PSA: Google Photos Unlimited Storage Ends Next Month, Here's How to Export Your Pictures to iCloud

For as long as it's existed, Google Photos has offered free unlimited storage for uploading images at a reduced yet good enough quality for most users. From June 1, 2021, however, all photos and videos uploaded to Google accounts will count against users' cloud storage. If you've been relying on Google to back up your media library, it may be time to move that content elsewhere. This article shows you how.

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High Quality vs Original Quality Uploads

Google Photos has traditionally offered two storage options: "Original Quality," for which photos count against your storage quota, and "High Quality," which is the free and unlimited option, although it shrinks images bigger than 16 megapixels and videos over 1080p.

Whichever option you rely on, from next month both of these options will count against your Google cloud storage allocation. That could present a problem if you rely on the 15GB of free storage that comes with every Google account, or even if you already pay Google for extra storage.

What Does That Mean for My Existing Uploads?

It's important to note that any "High Quality" images already uploaded before June 1 will be exempt from this change and won't count against your storage quota, but anything uploaded after that date will eat up your allowance, so unless you plan on upping your Google storage with a paid plan, it may be time to export your photos and store them elsewhere. If you're already invested in Apple's ecosystem, iCloud is the obvious choice.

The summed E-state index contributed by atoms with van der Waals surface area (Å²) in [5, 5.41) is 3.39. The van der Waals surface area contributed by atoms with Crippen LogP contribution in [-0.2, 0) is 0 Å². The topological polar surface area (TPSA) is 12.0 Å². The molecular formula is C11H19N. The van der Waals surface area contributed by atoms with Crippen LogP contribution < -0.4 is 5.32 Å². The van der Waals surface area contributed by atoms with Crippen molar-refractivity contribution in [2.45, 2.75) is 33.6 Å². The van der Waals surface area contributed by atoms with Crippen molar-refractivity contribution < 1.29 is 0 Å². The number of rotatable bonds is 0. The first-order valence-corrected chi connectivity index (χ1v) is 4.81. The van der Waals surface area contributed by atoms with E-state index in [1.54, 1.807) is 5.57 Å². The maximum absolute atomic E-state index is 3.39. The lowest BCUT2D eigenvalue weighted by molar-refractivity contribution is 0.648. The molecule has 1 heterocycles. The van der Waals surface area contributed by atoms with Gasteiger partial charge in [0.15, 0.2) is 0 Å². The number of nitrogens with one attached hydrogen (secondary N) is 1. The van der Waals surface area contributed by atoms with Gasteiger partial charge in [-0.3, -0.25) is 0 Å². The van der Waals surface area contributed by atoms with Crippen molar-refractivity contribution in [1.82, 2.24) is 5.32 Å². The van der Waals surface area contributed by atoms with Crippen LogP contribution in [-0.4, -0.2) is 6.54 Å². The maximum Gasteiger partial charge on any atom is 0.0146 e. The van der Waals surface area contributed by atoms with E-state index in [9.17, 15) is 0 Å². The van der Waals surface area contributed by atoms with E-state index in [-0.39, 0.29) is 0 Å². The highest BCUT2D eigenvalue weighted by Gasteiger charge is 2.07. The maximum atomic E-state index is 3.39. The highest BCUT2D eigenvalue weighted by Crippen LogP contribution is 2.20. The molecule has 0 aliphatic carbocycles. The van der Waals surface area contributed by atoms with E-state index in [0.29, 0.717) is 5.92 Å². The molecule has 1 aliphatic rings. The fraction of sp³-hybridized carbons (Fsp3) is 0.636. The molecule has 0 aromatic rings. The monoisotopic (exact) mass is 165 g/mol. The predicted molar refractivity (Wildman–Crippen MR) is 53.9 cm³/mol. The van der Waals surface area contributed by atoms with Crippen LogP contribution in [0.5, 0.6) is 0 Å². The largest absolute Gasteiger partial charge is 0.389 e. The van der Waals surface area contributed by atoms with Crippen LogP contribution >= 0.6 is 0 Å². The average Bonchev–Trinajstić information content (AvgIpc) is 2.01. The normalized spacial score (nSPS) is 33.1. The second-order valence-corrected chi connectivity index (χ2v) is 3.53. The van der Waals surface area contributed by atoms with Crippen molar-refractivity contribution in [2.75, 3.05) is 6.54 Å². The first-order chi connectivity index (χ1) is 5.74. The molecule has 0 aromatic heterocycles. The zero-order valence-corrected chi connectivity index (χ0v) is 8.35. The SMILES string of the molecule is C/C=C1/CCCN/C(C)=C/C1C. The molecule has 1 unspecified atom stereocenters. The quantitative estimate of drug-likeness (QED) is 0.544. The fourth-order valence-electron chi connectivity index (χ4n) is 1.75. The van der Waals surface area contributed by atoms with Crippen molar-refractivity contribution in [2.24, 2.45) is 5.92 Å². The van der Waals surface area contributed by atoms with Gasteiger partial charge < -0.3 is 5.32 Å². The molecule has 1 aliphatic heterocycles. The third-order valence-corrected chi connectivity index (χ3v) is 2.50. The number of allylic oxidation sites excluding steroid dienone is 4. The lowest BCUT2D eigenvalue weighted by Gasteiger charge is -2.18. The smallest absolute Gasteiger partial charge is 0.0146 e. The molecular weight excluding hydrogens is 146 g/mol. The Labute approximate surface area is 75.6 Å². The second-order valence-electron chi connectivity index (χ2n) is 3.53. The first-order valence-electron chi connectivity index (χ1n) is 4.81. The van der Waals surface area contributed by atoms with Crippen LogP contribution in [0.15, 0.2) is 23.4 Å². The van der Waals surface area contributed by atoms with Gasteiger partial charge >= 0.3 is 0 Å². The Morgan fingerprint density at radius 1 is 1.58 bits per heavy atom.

Google One storage costs $2/month for 100GB, $3/month for 200GB, and $10/month for 2TB, with discounted annual payment options also available. As for Apple's iCloud, storage options are $1/month for 50GB, $3/month for 200GB, and $10/month for 2TB. Apple One bundles also include storage allowances alongside other digital services like Apple Music, Apple Arcade, and Apple TV+.

How to Export Your Google Photos

By using the Share option in the Google Photos app, you can export individual images from Google Photos, but if you're looking for a bulk-export option, the following steps walk through the process.

  1. Using a desktop browser, navigate to takeout.google.com and sign in using your Google account credentials.
  2. Under "Create a New Export," in the section titled "Select Data to include," click Deselect all.
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  3. Scroll down to Google Photos and check the relevant box, then scroll to the bottom and click the Next step button.
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  4. Choose your export file type, frequency, and destination, then click the Create export button.
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Once the request has been made, you'll see an "Export progress" message. The time it takes for your export to finish depends on the size of your media library, but Google will send an email to let you know when it's ready. Alternately, leave the page open and you'll see a Download button when the export is ready.